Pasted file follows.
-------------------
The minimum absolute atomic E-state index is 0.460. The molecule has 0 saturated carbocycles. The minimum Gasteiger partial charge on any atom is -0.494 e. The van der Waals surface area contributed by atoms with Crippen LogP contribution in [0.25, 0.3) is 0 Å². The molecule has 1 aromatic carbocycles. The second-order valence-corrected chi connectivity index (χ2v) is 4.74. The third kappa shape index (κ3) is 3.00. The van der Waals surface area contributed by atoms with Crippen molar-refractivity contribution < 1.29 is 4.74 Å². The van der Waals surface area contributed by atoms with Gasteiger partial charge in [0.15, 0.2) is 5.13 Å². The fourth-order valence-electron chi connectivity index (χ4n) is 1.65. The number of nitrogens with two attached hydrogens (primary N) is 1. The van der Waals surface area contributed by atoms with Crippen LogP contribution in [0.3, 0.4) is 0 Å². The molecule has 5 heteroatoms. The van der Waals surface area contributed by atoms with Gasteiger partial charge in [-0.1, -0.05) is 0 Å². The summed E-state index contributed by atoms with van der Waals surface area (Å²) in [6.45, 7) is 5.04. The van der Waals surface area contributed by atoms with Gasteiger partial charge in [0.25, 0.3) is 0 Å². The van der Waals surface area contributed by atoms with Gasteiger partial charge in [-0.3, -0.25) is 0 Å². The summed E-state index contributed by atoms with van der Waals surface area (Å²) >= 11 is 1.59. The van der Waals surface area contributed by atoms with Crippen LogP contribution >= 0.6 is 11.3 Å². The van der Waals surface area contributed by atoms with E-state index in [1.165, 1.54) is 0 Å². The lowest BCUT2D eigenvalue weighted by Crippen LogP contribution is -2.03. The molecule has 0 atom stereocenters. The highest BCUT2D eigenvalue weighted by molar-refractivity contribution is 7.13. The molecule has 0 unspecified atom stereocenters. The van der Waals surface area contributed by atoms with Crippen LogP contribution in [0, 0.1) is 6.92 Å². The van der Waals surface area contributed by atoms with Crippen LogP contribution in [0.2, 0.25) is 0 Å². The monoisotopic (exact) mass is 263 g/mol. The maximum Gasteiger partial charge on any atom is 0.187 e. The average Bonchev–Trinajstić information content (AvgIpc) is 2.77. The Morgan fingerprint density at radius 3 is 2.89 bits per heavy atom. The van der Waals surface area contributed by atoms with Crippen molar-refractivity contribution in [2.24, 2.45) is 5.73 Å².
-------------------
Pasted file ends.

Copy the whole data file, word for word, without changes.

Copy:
The minimum absolute atomic E-state index is 0.460. The molecule has 0 saturated carbocycles. The minimum Gasteiger partial charge on any atom is -0.494 e. The van der Waals surface area contributed by atoms with Crippen LogP contribution in [0.25, 0.3) is 0 Å². The molecule has 1 aromatic carbocycles. The second-order valence-corrected chi connectivity index (χ2v) is 4.74. The third kappa shape index (κ3) is 3.00. The van der Waals surface area contributed by atoms with Crippen molar-refractivity contribution < 1.29 is 4.74 Å². The van der Waals surface area contributed by atoms with Gasteiger partial charge in [0.15, 0.2) is 5.13 Å². The fourth-order valence-electron chi connectivity index (χ4n) is 1.65. The number of nitrogens with two attached hydrogens (primary N) is 1. The van der Waals surface area contributed by atoms with Crippen LogP contribution in [0.3, 0.4) is 0 Å². The molecule has 5 heteroatoms. The van der Waals surface area contributed by atoms with Gasteiger partial charge in [-0.1, -0.05) is 0 Å². The summed E-state index contributed by atoms with van der Waals surface area (Å²) in [6.45, 7) is 5.04. The van der Waals surface area contributed by atoms with Gasteiger partial charge in [0.25, 0.3) is 0 Å². The van der Waals surface area contributed by atoms with Gasteiger partial charge in [-0.3, -0.25) is 0 Å². The summed E-state index contributed by atoms with van der Waals surface area (Å²) >= 11 is 1.59. The van der Waals surface area contributed by atoms with Crippen LogP contribution >= 0.6 is 11.3 Å². The van der Waals surface area contributed by atoms with E-state index in [1.165, 1.54) is 0 Å². The lowest BCUT2D eigenvalue weighted by Crippen LogP contribution is -2.03. The molecule has 0 atom stereocenters. The highest BCUT2D eigenvalue weighted by molar-refractivity contribution is 7.13. The molecule has 0 unspecified atom stereocenters. The van der Waals surface area contributed by atoms with Crippen LogP contribution in [0, 0.1) is 6.92 Å². The van der Waals surface area contributed by atoms with Crippen LogP contribution in [0.2, 0.25) is 0 Å². The monoisotopic (exact) mass is 263 g/mol. The maximum Gasteiger partial charge on any atom is 0.187 e. The average Bonchev–Trinajstić information content (AvgIpc) is 2.77. The Morgan fingerprint density at radius 3 is 2.89 bits per heavy atom. The van der Waals surface area contributed by atoms with Crippen molar-refractivity contribution in [2.24, 2.45) is 5.73 Å².